The Forks Plantation, which shuttered after residents voted down a warrant article July 17, remains closed. A residents group has demanded elections to replace officials whose terms have expired before approving other items, such as paying bills and processing payroll.

A group of residents fed up with leadership in its plantation that has been shuttered since mid-July is demanding an election to replace officials whose terms expired in late June.

An annual meeting and elections in The Forks Plantation are typically held in June, but three elected assessors have delayed it twice this summer. Instead, they have scheduled special meetings where they discuss the municipality’s dysfunction and ask residents to approve various expenditures that would reopen the municipality.

This led to the initial shutdown after residents on July 17 voted down an article to spend more than $147,000 in the 90 days that followed, ahead of a new budget being approved. Last week, they voted down nearly all articles on a warrant that asked for authorization to pay bills, process payroll and appoint a new treasurer, among other items.

This leaves The Forks shuttered, meaning the plantation cannot handle expenses and offer basic services such as motor vehicle registration. It also cannot disburse a $45,200 grant from the state to Lake Moxie ATV Riders and a $6,000 Central Maine Community College scholarship.

And so the plantation of about 48 people in central Somerset County remains in limbo. Distrust has grown between residents and the assessors since an independent auditor called out leaders in July 2022 for not following proper procedures and mishandling taxpayer money in 2021. He stopped short of saying leaders were committing fraud but described several unusual practices.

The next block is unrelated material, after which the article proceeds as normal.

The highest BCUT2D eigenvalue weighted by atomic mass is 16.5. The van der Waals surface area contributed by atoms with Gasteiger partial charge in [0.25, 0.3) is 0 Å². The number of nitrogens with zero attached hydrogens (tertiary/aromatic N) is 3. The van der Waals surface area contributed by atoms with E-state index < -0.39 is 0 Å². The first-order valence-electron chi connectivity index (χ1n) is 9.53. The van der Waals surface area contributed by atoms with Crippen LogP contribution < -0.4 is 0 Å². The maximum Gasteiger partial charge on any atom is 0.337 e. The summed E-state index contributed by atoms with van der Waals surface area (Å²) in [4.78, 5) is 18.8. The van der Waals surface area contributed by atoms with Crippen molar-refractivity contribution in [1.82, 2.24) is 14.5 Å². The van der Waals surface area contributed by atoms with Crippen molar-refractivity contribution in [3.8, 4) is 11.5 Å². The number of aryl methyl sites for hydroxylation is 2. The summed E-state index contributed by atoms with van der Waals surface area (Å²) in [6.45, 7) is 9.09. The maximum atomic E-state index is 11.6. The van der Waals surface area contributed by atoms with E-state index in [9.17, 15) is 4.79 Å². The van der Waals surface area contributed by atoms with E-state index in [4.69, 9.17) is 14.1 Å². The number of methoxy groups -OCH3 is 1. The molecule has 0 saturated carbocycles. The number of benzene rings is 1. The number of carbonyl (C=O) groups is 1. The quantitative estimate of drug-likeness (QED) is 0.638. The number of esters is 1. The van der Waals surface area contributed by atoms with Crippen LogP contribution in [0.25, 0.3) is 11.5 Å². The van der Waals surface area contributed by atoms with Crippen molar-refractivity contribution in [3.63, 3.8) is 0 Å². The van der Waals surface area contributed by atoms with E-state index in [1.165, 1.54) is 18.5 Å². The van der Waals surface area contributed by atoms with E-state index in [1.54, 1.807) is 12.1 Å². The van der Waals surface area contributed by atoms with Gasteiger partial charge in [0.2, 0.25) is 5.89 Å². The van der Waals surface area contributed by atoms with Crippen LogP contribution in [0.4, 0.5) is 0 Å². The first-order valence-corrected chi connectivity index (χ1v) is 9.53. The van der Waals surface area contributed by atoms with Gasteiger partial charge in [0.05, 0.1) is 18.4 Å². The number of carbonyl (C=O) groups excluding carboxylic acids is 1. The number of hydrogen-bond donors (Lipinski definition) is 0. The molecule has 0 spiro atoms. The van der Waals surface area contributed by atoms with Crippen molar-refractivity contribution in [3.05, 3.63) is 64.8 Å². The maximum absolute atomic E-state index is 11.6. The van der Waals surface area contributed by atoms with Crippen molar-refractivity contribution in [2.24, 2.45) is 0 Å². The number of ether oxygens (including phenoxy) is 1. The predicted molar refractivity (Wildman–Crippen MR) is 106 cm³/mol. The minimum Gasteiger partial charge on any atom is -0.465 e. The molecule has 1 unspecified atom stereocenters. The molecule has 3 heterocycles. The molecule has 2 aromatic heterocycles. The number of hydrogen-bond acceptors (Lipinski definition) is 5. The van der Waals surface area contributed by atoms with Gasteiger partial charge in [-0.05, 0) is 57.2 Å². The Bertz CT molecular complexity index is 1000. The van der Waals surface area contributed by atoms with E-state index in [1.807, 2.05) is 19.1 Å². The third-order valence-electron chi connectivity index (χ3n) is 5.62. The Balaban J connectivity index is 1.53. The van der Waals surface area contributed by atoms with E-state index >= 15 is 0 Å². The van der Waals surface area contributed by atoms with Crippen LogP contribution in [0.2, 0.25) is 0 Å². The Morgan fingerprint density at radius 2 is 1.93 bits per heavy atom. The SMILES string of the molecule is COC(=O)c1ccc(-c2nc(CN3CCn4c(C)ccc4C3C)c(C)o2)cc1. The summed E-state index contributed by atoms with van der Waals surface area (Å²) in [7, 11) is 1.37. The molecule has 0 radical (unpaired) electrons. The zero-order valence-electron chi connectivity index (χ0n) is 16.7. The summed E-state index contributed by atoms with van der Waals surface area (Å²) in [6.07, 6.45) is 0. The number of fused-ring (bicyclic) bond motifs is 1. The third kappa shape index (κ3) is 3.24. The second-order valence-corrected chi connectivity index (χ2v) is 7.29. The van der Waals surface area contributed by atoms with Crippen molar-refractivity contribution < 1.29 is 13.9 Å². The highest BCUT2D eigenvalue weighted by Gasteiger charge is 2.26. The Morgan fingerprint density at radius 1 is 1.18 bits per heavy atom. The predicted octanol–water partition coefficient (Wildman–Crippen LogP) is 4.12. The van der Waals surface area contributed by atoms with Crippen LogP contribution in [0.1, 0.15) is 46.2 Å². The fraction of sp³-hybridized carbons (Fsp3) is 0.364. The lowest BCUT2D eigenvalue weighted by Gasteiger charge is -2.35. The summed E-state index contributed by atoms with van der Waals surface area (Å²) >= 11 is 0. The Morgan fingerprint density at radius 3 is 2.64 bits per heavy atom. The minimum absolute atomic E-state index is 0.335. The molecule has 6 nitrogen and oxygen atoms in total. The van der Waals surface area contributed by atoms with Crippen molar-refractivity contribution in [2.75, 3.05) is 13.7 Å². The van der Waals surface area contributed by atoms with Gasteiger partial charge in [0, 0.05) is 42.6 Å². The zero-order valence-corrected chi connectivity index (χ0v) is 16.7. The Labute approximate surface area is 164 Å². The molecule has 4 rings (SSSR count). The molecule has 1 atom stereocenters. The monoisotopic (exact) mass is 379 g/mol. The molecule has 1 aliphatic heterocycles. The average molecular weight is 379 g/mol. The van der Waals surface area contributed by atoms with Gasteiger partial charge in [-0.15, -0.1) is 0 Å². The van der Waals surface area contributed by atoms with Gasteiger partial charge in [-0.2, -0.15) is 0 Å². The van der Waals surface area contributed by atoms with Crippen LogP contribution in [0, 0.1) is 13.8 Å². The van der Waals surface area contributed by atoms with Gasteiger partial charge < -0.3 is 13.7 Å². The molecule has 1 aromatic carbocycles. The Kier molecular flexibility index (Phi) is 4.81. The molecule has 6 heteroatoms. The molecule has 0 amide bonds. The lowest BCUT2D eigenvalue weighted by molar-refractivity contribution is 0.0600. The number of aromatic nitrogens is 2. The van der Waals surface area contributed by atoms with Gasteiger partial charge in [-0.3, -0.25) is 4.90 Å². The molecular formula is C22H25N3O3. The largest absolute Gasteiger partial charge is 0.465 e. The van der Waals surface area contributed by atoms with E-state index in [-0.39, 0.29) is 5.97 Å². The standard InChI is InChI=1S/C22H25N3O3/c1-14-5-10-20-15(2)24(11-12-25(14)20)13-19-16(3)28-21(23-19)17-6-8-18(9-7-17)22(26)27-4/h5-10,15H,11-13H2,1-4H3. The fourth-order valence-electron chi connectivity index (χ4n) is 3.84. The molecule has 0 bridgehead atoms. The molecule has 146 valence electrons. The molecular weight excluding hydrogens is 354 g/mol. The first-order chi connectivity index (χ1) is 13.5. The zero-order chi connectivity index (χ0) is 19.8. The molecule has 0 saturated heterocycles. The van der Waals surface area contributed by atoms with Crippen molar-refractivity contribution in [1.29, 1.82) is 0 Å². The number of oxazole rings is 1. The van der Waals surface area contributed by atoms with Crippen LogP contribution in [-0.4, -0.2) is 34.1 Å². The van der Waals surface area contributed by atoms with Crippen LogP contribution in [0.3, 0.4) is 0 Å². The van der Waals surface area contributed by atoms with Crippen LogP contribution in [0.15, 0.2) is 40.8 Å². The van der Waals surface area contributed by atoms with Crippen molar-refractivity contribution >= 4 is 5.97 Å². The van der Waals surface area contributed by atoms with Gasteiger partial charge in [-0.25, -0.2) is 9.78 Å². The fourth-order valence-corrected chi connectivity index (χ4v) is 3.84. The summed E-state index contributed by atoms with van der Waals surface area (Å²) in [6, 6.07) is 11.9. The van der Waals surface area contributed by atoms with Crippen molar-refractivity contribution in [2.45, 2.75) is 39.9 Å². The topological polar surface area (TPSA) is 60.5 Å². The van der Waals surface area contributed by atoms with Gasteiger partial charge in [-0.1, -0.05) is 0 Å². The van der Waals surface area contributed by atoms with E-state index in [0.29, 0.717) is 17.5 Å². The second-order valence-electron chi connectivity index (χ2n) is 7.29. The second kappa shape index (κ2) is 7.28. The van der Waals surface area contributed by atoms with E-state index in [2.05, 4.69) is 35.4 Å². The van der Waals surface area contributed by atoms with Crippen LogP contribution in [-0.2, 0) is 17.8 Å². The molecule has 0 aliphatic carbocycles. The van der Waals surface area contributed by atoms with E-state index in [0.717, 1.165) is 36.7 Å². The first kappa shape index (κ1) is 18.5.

The most questionable action was by the second assessor, who is also the tax collector, who issued a check to herself without board approval, then shortly thereafter paid her back taxes that were a similar amount, according to Keel J. Hood, a certified public accountant.

A resident group formed in the wake of those concerns has demanded elections before spending — or else it will work to keep the municipality shut down

“What is going on here is a blatant attempt to subvert the democratic process,” said Charles Hathaway, resident and spokesperson for Citizens for Integrity, Transparency and Accountability. “There is no legal or rational reason to not hold elections except their fear of new people being elected.”

The group, which goes by CITA, has grown from eight to 14 members in the last month or so and recently hired a lawyer to consult with, Hathaway said. Some of its members are willing to step up to fill expired positions, but they can’t without an election at the town meeting, he said.

Second Assessor Judith Hutchinson’s term expired June 30. She is also the tax collector. The terms of Clerk Barbara Norman and Treasurer Angela Moen also expired.

The plantation has not held its town meeting yet because the 2022 audit isn’t finished, First Assessor Sandra Thompson told residents at last week’s meeting. She was the only assessor in attendance. The Forks hired RHR Smith to complete the audit.

The status of the audit remains unclear, but auditor Ron Smith said earlier this summer it contains many of the same problems as the previous year’s audit and a review dated June 26.

The lawyer hired by the resident group, Adam Lee of Auburn-based law firm Trafton, Matzen, Belleau & Frenette, wrote to the plantation’s attorney, Timothy Woodcock of Eaton Peabody in Bangor, that it is imperative that a town meeting and elections be held as soon as it is practical.

“There’s no reason an audit is a pre-condition to a town meeting,” Lee said in his letter, dated Sept. 1. “There are individuals and organizations awaiting payment from the plantation, and it’s the failure to schedule and hold a town meeting that is causing that.”

Because of “the failure of present government to function and the inexplicable and unreasonable failure of the assessors,” residents involved with CITA are considering calling the town meeting by petition, Lee said.

Taking such action is complicated and unwelcome, but they see few other options to move the plantation forward, he said.

“We remain resolute in our quest for elections before spending,” Hathaway said. “We simply do not trust the current group of officials with our money.”

When The Forks’ town meeting will be held is “still to be determined,” Thompson told residents last week. She had no comment when reached by phone Tuesday.